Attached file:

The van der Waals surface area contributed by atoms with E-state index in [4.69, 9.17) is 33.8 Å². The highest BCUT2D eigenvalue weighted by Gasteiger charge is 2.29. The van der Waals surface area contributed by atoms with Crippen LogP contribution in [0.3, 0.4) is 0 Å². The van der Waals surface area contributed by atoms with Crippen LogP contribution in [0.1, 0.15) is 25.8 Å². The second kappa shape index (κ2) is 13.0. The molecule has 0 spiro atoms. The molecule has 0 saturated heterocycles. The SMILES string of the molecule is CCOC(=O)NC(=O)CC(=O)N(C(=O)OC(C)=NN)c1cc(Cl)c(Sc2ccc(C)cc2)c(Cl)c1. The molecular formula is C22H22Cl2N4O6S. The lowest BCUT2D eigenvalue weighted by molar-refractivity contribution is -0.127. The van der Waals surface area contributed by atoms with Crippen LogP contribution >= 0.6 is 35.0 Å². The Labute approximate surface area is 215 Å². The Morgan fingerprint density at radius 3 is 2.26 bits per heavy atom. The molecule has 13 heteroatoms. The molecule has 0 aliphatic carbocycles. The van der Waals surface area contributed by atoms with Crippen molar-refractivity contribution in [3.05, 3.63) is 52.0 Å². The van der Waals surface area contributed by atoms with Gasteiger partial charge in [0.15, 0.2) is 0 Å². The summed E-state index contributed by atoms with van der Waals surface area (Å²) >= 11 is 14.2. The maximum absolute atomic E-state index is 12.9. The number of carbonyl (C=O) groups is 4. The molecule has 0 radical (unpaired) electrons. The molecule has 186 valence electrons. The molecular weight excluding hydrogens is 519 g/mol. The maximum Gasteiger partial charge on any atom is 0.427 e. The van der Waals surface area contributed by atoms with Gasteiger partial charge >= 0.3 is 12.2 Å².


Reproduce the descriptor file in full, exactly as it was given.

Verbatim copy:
The van der Waals surface area contributed by atoms with E-state index in [4.69, 9.17) is 33.8 Å². The highest BCUT2D eigenvalue weighted by Gasteiger charge is 2.29. The van der Waals surface area contributed by atoms with Crippen LogP contribution in [0.3, 0.4) is 0 Å². The van der Waals surface area contributed by atoms with Crippen LogP contribution in [0.1, 0.15) is 25.8 Å². The second kappa shape index (κ2) is 13.0. The molecule has 0 spiro atoms. The molecule has 0 saturated heterocycles. The SMILES string of the molecule is CCOC(=O)NC(=O)CC(=O)N(C(=O)OC(C)=NN)c1cc(Cl)c(Sc2ccc(C)cc2)c(Cl)c1. The molecular formula is C22H22Cl2N4O6S. The lowest BCUT2D eigenvalue weighted by molar-refractivity contribution is -0.127. The van der Waals surface area contributed by atoms with Crippen LogP contribution >= 0.6 is 35.0 Å². The Labute approximate surface area is 215 Å². The Morgan fingerprint density at radius 3 is 2.26 bits per heavy atom. The molecule has 13 heteroatoms. The molecule has 0 aliphatic carbocycles. The van der Waals surface area contributed by atoms with Crippen molar-refractivity contribution in [3.05, 3.63) is 52.0 Å². The van der Waals surface area contributed by atoms with Gasteiger partial charge in [0.15, 0.2) is 0 Å². The summed E-state index contributed by atoms with van der Waals surface area (Å²) >= 11 is 14.2. The maximum absolute atomic E-state index is 12.9. The number of carbonyl (C=O) groups is 4. The molecule has 0 radical (unpaired) electrons. The molecule has 186 valence electrons. The molecular weight excluding hydrogens is 519 g/mol. The maximum Gasteiger partial charge on any atom is 0.427 e. The van der Waals surface area contributed by atoms with Gasteiger partial charge >= 0.3 is 12.2 Å².